message of zero tolerance and establish explicit guidelines that spel l out the consequences for
anyone who breaks the code of ethics. Furthermore, the NCAA should exercise greater
monitoring and compel each employee of a school’s athletic program to sign a code of ethics
declaration. They can also form a group of coaches an d players who will lead by example and
speak out against ethical infractions.
Two measures that HR departments can take to prevent similar incidents
Actions must be taken to prevent such occurrences from occurring within universities.
Actions speak louder than words when it comes to regaining trust and confidence. Staff and
students at universities that follow similar approaches will be following the same ideas. Policies
and procedures shall be known and followed if ongoing classes or trainings are required for all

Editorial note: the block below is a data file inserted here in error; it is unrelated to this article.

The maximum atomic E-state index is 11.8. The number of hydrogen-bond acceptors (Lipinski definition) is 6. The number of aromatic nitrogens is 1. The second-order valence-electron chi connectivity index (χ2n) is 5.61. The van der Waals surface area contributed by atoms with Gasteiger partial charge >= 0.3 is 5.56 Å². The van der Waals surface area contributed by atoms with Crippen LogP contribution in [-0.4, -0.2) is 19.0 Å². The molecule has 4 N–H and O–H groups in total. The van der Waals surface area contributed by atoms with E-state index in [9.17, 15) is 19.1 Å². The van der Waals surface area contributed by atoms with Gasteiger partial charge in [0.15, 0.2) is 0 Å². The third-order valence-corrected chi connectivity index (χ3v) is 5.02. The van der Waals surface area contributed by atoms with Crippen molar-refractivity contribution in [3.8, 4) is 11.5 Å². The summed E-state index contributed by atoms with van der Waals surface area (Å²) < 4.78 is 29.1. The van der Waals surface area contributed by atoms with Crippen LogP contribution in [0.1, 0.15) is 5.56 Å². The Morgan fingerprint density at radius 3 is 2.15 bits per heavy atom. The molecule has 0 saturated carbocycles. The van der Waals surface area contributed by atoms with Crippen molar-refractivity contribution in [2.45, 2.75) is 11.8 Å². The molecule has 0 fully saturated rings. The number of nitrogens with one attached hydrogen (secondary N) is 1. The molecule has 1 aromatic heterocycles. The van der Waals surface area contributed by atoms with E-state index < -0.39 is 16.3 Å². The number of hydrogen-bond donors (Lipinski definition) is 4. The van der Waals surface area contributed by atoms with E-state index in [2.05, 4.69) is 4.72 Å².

students and instructors to review, acknowledge, and sign.
The HR department of universities and colleges should respond and educate faculty
whenever the NCAA introduces a new policy. Students, in turn, should be educated by the
professors. Ensuri ng that the repercussions are severe not only for the person but also for the
entire student body, faculty, and university will create a serious atmosphere (Covell & Walker,
2021). By holding all individuals, departments, and programs accountable for their activities, the
overall impression will be that these rules, policies, and procedures are here to stay and are for
the University’s benefit.
The NCAA has done many positive things for Universities and Colleges over the years.
They have acquired a terrible reputation at times, yet they do all possible to protect youngsters
participating in athletic activities. Strong ethics programs and an overall strong ethical attitude
and environment will generate a positive environment for the teacher and stu dent body. Without
an ethical curriculum, many of these students would be exploited or taken advantage of. It is
essential that universities and colleges collaborate with the NCAA rather than against it. Many